Apart from the financial opportunities of an organization, its successful operation largely depends on the management component. It means that the work of a high-quality leader can make a considerable contribution to a company’s achievements.

In other words, a leader should have superior characteristics, which can inspire employees to achieve an organization’s goals.

Hence, such traits like sense of community, responsiveness, honesty, creativity, confidence, or a positive attitude towards workers create leadership models for a powerful leader.

So what are these models and how do they work?

1. Transformational

When a leader follows the transformational model of managing employees, they can provide quite effective support of the company’s operation by inspiring workers.

Although such managers can be considered quite demanding, they motivate individuals to perform their job duties “beyond the expected levels” and “think beyond self-interest” since they show “positive qualities and ethics”, as it was noted by Opoku and Ahmed in Leadership and Sustainability in the Built Environment.

Such a model of leadership is quite effective in achieving organizational goals.

2. Charismatic

The charismatic model of leadership is no less effective than a transformational one since it also includes creating enthusiasm for the team.

However, in contrast, this one implies that a leader shapes the values of other people instead of making them work beyond requirements.

So a charismatic leader can achieve a company’s goals via personal “characters and behaviors” because they are communicative and responsive.

3. Ethical

Ethical leadership is a useful model to manage a team. An ethical manager’s personality consists of honesty, empathy, and being principled.

Consequently, such a leader is following their own ethics, providing employees with both fair rewards and reasonable criticisms.

Moreover, ethical leaders are good at decision-making because their way of thinking is primarily moved by logic and justice, but not always emotions and feelings.

There may be no doubts that the manager, following an ethical leadership model, will perform consistently for the team and the company’s goals.

Related Article: 3 Ways to Know if Your Leadership Style is Working

4. Laissez-faire

A laissez-faire model of leadership contains both the pros and cons of its implementation.

On the one hand, laissez-faire leaders let their employees do the job and make decisions by themselves. And it can be considered as a positive and beneficial action when workers are entirely educated, experienced, and skilled.

On the other hand, such passiveness in performing leadership duties can lead to such an issue as uncontrolled production. I can note that laissez-faire leaders have a lack of motivational influence on employees.

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For instance, when the manager takes a small part in performing a job, their opinion about work can be considered insufficient.

5. Bureaucratic

The bureaucratic leadership model is quite useful in the field of production. Such leaders are primarily moved by established rules, standards, and norms.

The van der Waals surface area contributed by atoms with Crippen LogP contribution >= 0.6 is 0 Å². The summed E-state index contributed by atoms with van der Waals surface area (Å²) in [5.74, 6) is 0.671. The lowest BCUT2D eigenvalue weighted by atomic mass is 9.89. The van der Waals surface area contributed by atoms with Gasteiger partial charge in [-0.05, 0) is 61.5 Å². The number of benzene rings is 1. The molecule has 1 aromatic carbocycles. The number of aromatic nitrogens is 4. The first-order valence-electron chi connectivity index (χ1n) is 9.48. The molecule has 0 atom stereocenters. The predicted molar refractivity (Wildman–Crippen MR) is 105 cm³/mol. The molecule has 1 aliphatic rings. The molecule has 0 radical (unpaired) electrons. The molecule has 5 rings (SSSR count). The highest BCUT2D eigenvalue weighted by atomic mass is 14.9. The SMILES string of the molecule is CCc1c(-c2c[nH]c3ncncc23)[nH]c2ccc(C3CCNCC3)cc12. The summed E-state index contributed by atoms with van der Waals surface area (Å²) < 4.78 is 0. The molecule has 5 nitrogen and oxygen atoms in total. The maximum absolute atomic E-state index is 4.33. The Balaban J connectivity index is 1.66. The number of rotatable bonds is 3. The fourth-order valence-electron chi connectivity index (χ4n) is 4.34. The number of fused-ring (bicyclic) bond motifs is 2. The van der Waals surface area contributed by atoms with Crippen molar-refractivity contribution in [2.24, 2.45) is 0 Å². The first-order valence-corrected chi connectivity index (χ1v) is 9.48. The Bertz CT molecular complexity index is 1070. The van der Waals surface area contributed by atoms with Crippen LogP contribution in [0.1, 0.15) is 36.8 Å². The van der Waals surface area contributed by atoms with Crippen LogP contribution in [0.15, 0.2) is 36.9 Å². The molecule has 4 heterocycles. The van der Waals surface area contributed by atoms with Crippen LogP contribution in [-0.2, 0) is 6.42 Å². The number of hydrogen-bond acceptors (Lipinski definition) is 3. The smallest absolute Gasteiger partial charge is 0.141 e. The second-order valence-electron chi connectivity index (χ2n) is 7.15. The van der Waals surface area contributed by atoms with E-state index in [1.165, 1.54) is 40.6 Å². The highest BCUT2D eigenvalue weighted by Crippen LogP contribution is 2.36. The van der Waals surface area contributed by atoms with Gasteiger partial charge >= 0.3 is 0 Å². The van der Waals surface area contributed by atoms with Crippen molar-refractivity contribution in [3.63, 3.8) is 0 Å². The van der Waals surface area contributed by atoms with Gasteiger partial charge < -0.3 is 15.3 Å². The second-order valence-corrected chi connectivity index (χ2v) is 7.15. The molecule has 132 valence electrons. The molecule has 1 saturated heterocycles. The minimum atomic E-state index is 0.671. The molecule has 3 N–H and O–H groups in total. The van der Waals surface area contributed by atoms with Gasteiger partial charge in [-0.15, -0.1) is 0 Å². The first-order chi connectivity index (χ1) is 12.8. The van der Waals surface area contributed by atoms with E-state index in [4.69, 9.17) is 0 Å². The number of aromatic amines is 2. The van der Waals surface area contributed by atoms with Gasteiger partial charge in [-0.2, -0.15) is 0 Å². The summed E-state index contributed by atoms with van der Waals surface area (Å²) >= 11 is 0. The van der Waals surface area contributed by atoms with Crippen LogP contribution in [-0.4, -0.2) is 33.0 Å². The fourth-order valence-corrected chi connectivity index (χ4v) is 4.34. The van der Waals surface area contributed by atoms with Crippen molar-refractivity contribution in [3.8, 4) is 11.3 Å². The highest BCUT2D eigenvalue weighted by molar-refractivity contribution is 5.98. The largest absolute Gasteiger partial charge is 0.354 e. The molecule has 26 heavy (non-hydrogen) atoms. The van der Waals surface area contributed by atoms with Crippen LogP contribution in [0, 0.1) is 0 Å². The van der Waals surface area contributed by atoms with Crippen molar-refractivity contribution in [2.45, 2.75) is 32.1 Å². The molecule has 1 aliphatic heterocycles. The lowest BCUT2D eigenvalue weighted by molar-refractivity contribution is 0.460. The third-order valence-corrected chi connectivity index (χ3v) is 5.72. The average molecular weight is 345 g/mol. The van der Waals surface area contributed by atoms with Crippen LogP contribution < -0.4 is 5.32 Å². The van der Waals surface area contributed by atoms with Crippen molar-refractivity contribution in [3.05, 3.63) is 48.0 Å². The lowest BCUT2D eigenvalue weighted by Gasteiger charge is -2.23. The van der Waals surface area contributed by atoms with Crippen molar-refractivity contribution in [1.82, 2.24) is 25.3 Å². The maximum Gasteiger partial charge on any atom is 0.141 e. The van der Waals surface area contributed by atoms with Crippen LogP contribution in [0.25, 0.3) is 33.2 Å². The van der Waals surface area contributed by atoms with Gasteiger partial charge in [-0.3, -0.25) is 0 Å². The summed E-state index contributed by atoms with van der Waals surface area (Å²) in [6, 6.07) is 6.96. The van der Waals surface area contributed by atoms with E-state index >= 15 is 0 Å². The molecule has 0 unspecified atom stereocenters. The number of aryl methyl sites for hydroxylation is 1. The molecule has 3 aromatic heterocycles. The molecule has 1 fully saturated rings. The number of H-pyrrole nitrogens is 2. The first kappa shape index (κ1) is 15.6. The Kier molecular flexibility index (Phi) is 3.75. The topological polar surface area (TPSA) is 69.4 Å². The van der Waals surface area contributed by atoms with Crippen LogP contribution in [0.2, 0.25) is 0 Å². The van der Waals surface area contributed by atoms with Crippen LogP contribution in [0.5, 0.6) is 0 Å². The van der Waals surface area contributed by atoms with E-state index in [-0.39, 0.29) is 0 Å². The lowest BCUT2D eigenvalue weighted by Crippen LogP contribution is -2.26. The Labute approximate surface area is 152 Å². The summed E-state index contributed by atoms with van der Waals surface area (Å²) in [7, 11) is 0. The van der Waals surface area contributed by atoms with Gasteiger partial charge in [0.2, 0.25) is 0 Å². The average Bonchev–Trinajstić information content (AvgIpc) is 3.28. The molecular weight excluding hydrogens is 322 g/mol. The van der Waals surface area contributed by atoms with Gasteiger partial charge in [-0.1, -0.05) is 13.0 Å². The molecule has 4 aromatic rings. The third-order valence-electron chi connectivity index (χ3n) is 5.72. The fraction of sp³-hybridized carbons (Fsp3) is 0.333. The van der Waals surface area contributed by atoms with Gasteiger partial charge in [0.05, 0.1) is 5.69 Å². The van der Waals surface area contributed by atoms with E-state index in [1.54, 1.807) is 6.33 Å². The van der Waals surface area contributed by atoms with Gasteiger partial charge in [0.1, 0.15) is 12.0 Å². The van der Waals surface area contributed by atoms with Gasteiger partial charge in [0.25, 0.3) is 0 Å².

Thus, while working with mechanisms requires following safety regulations and properly using the equipment, the bureaucratic leader can control these processes effectively.

However, it is also necessary to take into account that the bureaucratic leadership model has a lack of flexibility. So it can have an adverse impact on performance if the leader works with creative tasks.

6. Democratic

In contrast to more passive models of leadership like laissez-faire and bureaucratic, a democratic model can really motivate team members to work effectively. This model goes about involving employees in the decision-making process.

So employees become more motivated to work, knowing their mission at a company. Despite the fact that such a model of leadership can lead to slow performance, the results pay off.

This way of being a leader can be used in various fields of activity, both creative and routine.

7. Autocratic

One more model of leadership is autocratic, which is quite different from the above-noted models.

To exemplify, if a person is following the autocratic model, then their team members will not have any chance to make suggestions concerning work.

While in creative work, the autocratic model of leadership is not an effective way to manage employees, a routine job with no necessity for specific skills can benefit from such an approach.

However, my personal experience has shown that an autocratic leader lacks strong communication with employees, which has an adverse impact on relations between workers and managers.

Organizational Goals

In conclusion, it is worth saying that the listed models of leadership are effective in performing management. It is evident that all of them can not be without cons, but can be implemented in all fields of activity.

Nevertheless, these models follow organizational goals and are useful in managing your team.

Which Leadership Models Work for You?

If you have ideas that you feel like sharing that might be helpful to readers, share them in the comments section below. Thanks!

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Nicky Quinton
Nicky Quinton is a professional writer and blogger. With more than 7 years of experience, she has collaborated on different educational projects.
Nicky is writing a book that is going to see the light of day by the end of 2019.
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